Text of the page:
The Economic Impact of Evil

Monday, November 23, 2015
By Paul Martin

By John Mauldin
Sunday, 22 November 2015

“Political leaders still think things can be done through force, but that cannot solve terrorism. Backwardness is the breeding ground of terror, and that is what we have to fight.”

– Mikhail Gorbachev

“… Europe exemplifies a situation unfavorable to a common currency. It is composed of separate nations, speaking different languages, with different customs, and having citizens feeling far greater loyalty and attachment to their own country than to a common market or to the idea of Europe.”

– Professor Milton Friedman, The Times, 19 November 1997

“There is no example in history of a lasting monetary union that was not linked to one State.”

– Otmar Issing, chief economist of the German Bundesbank in 1991

The world can change quickly, and last week it did. The most immediate and heartbreaking impacts of the Paris attacks were suffered by the victims themselves and their families, but from there the ripples of terror spread outward around the world.

The Paris events didn’t happen in isolation. Recent bombings in Lebanon, Iraq, Mali, and Nigeria, plus the Russian airline disaster, showed us how far evil can reach. It isn’t just ISIS: al-Qaeda is getting stronger in some places; Boko Haram continues to strengthen in West Africa; there is a resurgent Taliban in Afghanistan; and the list goes on…

In addition to the catastrophic human cost it exacts, terrorism has economic impacts. It misallocates resources, distorts prices, and prompts adverse government policies. We all feel these effects, even if we live far from the terror zones.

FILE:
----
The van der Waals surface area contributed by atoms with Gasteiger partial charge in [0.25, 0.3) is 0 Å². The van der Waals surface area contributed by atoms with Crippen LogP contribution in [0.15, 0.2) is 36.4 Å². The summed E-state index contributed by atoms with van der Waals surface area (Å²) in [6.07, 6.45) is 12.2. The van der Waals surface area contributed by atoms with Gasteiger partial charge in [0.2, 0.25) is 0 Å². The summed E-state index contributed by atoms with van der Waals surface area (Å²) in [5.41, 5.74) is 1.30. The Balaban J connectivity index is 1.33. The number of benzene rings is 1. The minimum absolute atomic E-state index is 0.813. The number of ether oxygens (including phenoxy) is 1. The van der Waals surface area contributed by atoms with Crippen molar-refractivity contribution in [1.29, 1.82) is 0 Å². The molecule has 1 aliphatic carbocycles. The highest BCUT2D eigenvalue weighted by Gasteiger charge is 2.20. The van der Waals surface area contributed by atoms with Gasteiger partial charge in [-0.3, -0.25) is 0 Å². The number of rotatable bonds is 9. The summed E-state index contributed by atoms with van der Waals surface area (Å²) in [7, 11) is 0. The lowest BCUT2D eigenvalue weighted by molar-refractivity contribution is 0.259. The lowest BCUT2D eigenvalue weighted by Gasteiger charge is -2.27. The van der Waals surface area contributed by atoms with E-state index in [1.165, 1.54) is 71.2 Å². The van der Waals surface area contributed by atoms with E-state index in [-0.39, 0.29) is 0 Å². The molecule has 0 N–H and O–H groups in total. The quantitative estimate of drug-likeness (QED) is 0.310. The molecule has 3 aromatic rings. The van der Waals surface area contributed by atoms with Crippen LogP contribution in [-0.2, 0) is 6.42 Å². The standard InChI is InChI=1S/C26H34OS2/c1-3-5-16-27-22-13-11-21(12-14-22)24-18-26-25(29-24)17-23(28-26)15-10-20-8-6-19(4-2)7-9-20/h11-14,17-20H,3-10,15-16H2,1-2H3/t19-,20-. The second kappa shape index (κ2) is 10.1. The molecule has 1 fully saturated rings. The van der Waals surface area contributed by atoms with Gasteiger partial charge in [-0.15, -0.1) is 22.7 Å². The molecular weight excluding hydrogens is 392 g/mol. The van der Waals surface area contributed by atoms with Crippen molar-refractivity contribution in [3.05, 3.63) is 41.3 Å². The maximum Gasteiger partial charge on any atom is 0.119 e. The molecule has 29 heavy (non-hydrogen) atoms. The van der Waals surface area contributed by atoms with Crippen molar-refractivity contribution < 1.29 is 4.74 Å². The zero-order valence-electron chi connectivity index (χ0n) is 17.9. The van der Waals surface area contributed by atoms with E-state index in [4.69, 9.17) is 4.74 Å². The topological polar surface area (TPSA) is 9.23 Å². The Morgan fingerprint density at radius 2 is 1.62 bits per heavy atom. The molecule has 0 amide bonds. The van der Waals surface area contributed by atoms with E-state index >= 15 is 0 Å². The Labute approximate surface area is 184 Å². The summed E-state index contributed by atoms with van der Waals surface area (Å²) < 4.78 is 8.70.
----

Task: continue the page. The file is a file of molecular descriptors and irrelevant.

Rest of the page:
Terrorism is global. So is the economy. We can’t separate them. I’m sure you have spent time reading about the reaction to the terrorist attacks in Paris. I have been reading and thinking a great deal about the effects of recent events on the European Union. Much of what I’ve read seems to miss what I think is the larger context and what may be the real longer-term economic and geopolitical implications of these attacks. It should make for an interesting, and somewhat sobering, letter.

The Dysfunctionality of Europe

The European Union works marvelously as a free-trade zone of separate nations, but the visionaries who launched the EU wanted it to be a political union, not just a free-trade zone. They felt that if they could create a political union, then even though the economic problems would be immense, the member countries would eventually come together on the economic front as well. That has not happened. In fact, a fitful political union has made the EU’s economic problems worse.

The Rest…HERE

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